Consultant has ideas for Vance animal woes
A Virginia architect who specializes in animal shelter design said this week that after a recent presentation to Granville County animal welfare leaders he became interested in advising Vance County’s efforts toward shelter upgrades.
Bill Dagget, a Charlottesville, Va., architect and board member of his local Society for the Prevention of Cruelty to Animals chapter, said that he heard some basics about the Vance County animal shelter problem. He said he wants to help.
Dagget said he does not know details yet about the Liberty Kennels offer or the donated land option, as far as location issues are concerned, but looking at possible advantages and disadvantages is important.
The purchase of a developed kennel may present cost savings, but some disadvantages should be kept in mind.
“The function of an animal shelter is quite different from a typical boarding kennel,” Dagget said. “There are many more aspects to how it runs.”
New, unknown animals should be kept in an observation area, and quarantine operations are another separation factor — with facilities that negate possible contact, according to Dagget.
The fact that the animal control operation would deal with additional animal types is also a factor, along with needed triage and spay-neuter capacity if the county chooses to add those features to the animal control department.
Depending on location issues, developing on donated land may look good as a cost saving option — one with which Dagget said he can offer some direct assistance.
“Our goal is to provide these shelters at lower cost, and in less time,” Dagget said. “We say, save money, save time, and you save animals.”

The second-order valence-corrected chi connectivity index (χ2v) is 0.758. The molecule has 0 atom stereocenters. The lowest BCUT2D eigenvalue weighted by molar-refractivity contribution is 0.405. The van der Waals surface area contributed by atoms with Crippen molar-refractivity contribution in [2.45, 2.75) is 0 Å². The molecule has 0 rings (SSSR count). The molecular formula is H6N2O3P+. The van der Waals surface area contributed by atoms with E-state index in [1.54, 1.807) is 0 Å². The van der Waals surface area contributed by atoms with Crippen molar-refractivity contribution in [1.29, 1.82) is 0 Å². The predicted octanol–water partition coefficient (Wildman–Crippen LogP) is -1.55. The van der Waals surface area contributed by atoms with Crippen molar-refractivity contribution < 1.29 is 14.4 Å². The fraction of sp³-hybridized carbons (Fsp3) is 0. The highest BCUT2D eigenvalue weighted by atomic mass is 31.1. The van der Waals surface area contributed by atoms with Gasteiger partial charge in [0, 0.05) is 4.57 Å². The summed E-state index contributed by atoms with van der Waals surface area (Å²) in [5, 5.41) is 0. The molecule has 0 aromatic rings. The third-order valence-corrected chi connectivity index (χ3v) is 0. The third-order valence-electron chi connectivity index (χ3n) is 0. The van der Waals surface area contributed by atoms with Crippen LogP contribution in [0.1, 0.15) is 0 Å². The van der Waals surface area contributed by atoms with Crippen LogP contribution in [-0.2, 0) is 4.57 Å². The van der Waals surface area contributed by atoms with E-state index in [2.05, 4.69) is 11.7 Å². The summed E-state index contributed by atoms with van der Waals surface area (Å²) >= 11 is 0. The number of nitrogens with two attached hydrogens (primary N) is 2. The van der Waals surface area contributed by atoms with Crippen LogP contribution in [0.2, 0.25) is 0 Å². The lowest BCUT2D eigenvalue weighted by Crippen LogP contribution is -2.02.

Dagget’s work in Charlottesville included the distinction of developing one of the first “no-kill” shelters in the nation, a cause he continues to be passionate about.
He said that he shares specialized knowledge about the “no-kill” mission, but because not all localities are ready to implement it, he is willing to work with all local efforts at providing improved facilities for the animals.
“I understand how no-kill works and what is required for it,” Dagget said, adding that he has seen increased adoption rates everywhere improved shelters have opened, “and that’s a start.”
In North Carolina, his shelters are up in Beaufort, Henderson and Iredell counties, under construction in Transylvania and Catawba counties, and in the design or early concept phases for Moore, Currituck and Lenoir counties. He said a needs assessment study is taking place in Surry County.
Eastern North Carolina Humane Society President Peter MacQueen III said that engaging an architect for one of the first open-admission shelters in the country to go “no-kill” is an asset for any county’s efforts for an animal shelter upgrade.
“They have been saving about 90 percent or more of the animals that come in each year since 2006,” MacQueen said. “Animal control is a niche business for (Dagget). He has worked on shelters in several states.”
According to MacQueen, going “no-kill” is a program that includes incremental implementation of methods to increase animal save rates, with the goal of staying on schedule toward never having animals euthanized.
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